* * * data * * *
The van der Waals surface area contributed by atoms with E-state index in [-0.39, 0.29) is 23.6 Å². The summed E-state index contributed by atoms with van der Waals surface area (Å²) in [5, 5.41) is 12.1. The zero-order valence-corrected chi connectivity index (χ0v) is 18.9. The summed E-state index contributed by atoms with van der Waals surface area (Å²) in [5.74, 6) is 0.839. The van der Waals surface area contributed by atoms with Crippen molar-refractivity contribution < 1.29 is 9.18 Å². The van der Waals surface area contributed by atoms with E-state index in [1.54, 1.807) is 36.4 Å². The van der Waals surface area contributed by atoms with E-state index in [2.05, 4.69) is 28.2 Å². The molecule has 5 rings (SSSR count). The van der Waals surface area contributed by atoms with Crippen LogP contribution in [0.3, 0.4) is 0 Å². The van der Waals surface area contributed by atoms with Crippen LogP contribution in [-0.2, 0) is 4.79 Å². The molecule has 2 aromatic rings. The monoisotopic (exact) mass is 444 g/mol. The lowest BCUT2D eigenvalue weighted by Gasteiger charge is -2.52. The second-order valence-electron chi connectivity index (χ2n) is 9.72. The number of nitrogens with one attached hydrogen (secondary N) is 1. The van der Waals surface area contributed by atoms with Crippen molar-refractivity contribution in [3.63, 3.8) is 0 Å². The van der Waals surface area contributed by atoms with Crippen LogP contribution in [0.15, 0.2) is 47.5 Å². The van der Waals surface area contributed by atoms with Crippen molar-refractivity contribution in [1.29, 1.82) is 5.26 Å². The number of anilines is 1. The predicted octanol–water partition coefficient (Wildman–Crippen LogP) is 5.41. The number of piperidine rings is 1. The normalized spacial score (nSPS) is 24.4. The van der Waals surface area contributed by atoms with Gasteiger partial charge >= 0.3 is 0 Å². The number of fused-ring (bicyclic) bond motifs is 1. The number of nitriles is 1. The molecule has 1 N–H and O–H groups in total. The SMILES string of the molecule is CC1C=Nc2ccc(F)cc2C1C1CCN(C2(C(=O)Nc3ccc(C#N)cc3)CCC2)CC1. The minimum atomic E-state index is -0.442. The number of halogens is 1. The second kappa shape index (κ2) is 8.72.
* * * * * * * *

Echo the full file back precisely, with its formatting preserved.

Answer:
The van der Waals surface area contributed by atoms with E-state index in [-0.39, 0.29) is 23.6 Å². The summed E-state index contributed by atoms with van der Waals surface area (Å²) in [5, 5.41) is 12.1. The zero-order valence-corrected chi connectivity index (χ0v) is 18.9. The summed E-state index contributed by atoms with van der Waals surface area (Å²) in [5.74, 6) is 0.839. The van der Waals surface area contributed by atoms with Crippen molar-refractivity contribution < 1.29 is 9.18 Å². The van der Waals surface area contributed by atoms with E-state index in [1.54, 1.807) is 36.4 Å². The van der Waals surface area contributed by atoms with E-state index in [2.05, 4.69) is 28.2 Å². The molecule has 5 rings (SSSR count). The van der Waals surface area contributed by atoms with Crippen LogP contribution in [0.3, 0.4) is 0 Å². The van der Waals surface area contributed by atoms with Crippen LogP contribution in [-0.2, 0) is 4.79 Å². The molecule has 2 aromatic rings. The monoisotopic (exact) mass is 444 g/mol. The lowest BCUT2D eigenvalue weighted by Gasteiger charge is -2.52. The second-order valence-electron chi connectivity index (χ2n) is 9.72. The number of nitrogens with one attached hydrogen (secondary N) is 1. The van der Waals surface area contributed by atoms with Crippen molar-refractivity contribution in [3.63, 3.8) is 0 Å². The van der Waals surface area contributed by atoms with Crippen LogP contribution in [0.15, 0.2) is 47.5 Å². The van der Waals surface area contributed by atoms with Crippen molar-refractivity contribution in [1.29, 1.82) is 5.26 Å². The number of anilines is 1. The predicted octanol–water partition coefficient (Wildman–Crippen LogP) is 5.41. The number of piperidine rings is 1. The normalized spacial score (nSPS) is 24.4. The van der Waals surface area contributed by atoms with Gasteiger partial charge >= 0.3 is 0 Å². The number of fused-ring (bicyclic) bond motifs is 1. The number of nitriles is 1. The molecule has 1 N–H and O–H groups in total. The SMILES string of the molecule is CC1C=Nc2ccc(F)cc2C1C1CCN(C2(C(=O)Nc3ccc(C#N)cc3)CCC2)CC1. The minimum atomic E-state index is -0.442. The number of halogens is 1. The second kappa shape index (κ2) is 8.72.